I can't stand this. You'd have thought we had made enough fun of Codemasters in the past, without them descending into self-parody. Not only do they have the cheek to call this an "SAS Simulator" - SIMULATOR. HAH! - but they also go as over-the-top as usual with self-penned reviews. "It's absolutely incredible how much gameplay there is!", says David Darling. No it isn't! There's a perfectly normal amount of gameplay, neither more nor less than you would expect.
So, having vented some of my not inconsiderable spleen, what's the game all about? Well, far from being an SAS Combat Simulator, which would presumably involve making sure that your black balaclava was colour-co-ordinated with your black boiler suit, black gasmask and black machine gun, before you set out to attack a choice of any three from ten foreign embassies... er, where was I? Oh yes, basically this is a horizontally-scrolling Commando-style game.
You start off armed with a rifle and hand grenades. It's the usual business; move from left to right, pressing the fire button to shoot down little potty soldiers, holding it down to launch a grenade. Graphics and sound could fairly be described as ho-hum, scrolling is OK and action fairly continuous.
Soon, though, things get silly. By running over a Codemasters logo (typical bit of modesty there, lads) you pick up extra weapons or lives. The first weapon is a jeep, but what a jeep! It can move forwards, backwards, up, down, even diagonally, without changing the way it's facing! WOW! While in the jeep you're protected from enemy bullets, but not from grenades. Baddies, meanwhile, fall spinning to the ground as your crush your way through them.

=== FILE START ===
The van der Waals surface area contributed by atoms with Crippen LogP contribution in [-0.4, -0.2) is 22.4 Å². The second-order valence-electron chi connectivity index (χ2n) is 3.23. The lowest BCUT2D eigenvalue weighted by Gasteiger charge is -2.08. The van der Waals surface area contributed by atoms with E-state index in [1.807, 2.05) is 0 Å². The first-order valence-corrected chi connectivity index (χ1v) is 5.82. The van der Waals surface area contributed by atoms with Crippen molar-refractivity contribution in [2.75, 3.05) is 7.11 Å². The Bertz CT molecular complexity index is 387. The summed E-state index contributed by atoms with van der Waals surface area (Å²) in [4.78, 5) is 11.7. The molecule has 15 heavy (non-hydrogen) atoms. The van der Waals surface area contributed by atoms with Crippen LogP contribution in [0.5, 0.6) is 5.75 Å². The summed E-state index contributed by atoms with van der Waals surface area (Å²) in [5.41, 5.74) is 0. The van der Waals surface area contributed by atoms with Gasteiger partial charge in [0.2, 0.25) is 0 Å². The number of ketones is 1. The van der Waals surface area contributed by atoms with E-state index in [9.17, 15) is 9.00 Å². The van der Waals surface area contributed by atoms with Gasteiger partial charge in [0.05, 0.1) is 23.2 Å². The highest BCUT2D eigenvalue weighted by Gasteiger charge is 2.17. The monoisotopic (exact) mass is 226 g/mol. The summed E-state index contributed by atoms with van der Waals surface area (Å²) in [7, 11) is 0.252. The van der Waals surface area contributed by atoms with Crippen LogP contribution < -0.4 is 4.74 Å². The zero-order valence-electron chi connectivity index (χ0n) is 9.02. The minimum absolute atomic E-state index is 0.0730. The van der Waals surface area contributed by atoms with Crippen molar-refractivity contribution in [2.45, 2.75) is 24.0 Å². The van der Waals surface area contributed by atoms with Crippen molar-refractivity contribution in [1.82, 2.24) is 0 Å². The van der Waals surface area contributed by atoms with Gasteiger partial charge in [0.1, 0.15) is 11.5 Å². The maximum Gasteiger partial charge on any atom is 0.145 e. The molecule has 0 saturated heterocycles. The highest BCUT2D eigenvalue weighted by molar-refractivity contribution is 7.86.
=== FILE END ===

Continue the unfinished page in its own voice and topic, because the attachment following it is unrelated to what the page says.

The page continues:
The end of each level is marked by a railway line. After flinging a grenade at the passing train you turn upwards, fight your way past the terrifying pillbox, and reach the end of the level.
Between levels you encounter the "hand-to-hand-combat simulator". Oh dear oh dear. This bit's awful. Here you have a side view rather than a top view, and your little SAS maniac makes his way from left to right, fighting off enemies by prodding them in the stomach with what looks like a fishfinger. Timing is the thing here; there's certainly no other element of skill involved. In due course you come to the end of this merry interval, and it's on to level two, which is the same as level one except that it's green.
If SASCS hadn't been called SASCS, and IF it wasn't so ridiculously hyped on the back, I wouldn't have been too unpleasant towards it. As a cut-price version of Fernandez Must Die, it's not a bad effort, with reasonable gameplay and sound making up for the slightly drab graphics. As it is take the standard advice and try before you buy - even at £2.99.
Author: Jason Falcus & Adrian Ludley
Reviewer: Chris Jenkins
Not much of a simulator, and hardly very SAS either.